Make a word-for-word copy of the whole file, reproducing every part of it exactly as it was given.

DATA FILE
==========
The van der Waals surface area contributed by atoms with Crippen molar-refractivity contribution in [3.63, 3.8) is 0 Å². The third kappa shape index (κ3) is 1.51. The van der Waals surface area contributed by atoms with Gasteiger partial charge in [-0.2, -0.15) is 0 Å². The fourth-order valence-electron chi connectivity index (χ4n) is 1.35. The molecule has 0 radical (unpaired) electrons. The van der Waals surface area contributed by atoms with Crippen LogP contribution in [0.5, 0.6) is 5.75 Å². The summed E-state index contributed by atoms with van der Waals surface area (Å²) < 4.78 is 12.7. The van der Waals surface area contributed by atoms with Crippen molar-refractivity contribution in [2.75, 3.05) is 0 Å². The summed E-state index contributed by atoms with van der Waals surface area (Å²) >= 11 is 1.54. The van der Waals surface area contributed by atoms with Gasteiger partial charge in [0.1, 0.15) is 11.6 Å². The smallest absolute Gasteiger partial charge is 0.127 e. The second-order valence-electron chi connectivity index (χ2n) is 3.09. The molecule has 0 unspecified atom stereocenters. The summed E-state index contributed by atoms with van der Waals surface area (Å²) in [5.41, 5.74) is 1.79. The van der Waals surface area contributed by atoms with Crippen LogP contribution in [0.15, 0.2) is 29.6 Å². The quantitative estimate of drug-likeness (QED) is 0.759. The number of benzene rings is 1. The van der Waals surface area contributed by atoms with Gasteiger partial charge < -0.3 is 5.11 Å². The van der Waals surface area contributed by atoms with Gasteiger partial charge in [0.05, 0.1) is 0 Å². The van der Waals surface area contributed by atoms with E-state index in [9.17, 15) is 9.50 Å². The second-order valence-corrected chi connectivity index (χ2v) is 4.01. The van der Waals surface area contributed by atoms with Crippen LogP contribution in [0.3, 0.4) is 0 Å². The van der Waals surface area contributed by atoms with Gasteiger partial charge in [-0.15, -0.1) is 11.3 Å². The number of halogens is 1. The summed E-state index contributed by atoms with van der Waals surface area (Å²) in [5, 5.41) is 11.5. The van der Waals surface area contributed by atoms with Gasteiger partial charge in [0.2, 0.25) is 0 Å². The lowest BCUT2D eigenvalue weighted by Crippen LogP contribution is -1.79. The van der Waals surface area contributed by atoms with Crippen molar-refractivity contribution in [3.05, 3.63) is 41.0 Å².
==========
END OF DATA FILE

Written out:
The van der Waals surface area contributed by atoms with Crippen molar-refractivity contribution in [3.63, 3.8) is 0 Å². The third kappa shape index (κ3) is 1.51. The van der Waals surface area contributed by atoms with Gasteiger partial charge in [-0.2, -0.15) is 0 Å². The fourth-order valence-electron chi connectivity index (χ4n) is 1.35. The molecule has 0 radical (unpaired) electrons. The van der Waals surface area contributed by atoms with Crippen LogP contribution in [0.5, 0.6) is 5.75 Å². The summed E-state index contributed by atoms with van der Waals surface area (Å²) < 4.78 is 12.7. The van der Waals surface area contributed by atoms with Crippen molar-refractivity contribution in [2.75, 3.05) is 0 Å². The summed E-state index contributed by atoms with van der Waals surface area (Å²) >= 11 is 1.54. The van der Waals surface area contributed by atoms with Gasteiger partial charge in [0.1, 0.15) is 11.6 Å². The smallest absolute Gasteiger partial charge is 0.127 e. The second-order valence-electron chi connectivity index (χ2n) is 3.09. The molecule has 0 unspecified atom stereocenters. The summed E-state index contributed by atoms with van der Waals surface area (Å²) in [5.41, 5.74) is 1.79. The van der Waals surface area contributed by atoms with Crippen LogP contribution in [0.15, 0.2) is 29.6 Å². The quantitative estimate of drug-likeness (QED) is 0.759. The number of benzene rings is 1. The van der Waals surface area contributed by atoms with Gasteiger partial charge < -0.3 is 5.11 Å². The van der Waals surface area contributed by atoms with Gasteiger partial charge in [0.05, 0.1) is 0 Å². The van der Waals surface area contributed by atoms with E-state index in [9.17, 15) is 9.50 Å². The second-order valence-corrected chi connectivity index (χ2v) is 4.01. The van der Waals surface area contributed by atoms with Crippen LogP contribution in [0.3, 0.4) is 0 Å². The van der Waals surface area contributed by atoms with Gasteiger partial charge in [-0.15, -0.1) is 11.3 Å². The number of halogens is 1. The summed E-state index contributed by atoms with van der Waals surface area (Å²) in [5, 5.41) is 11.5. The van der Waals surface area contributed by atoms with Gasteiger partial charge in [0.2, 0.25) is 0 Å². The lowest BCUT2D eigenvalue weighted by Crippen LogP contribution is -1.79. The van der Waals surface area contributed by atoms with Crippen molar-refractivity contribution in [3.05, 3.63) is 41.0 Å².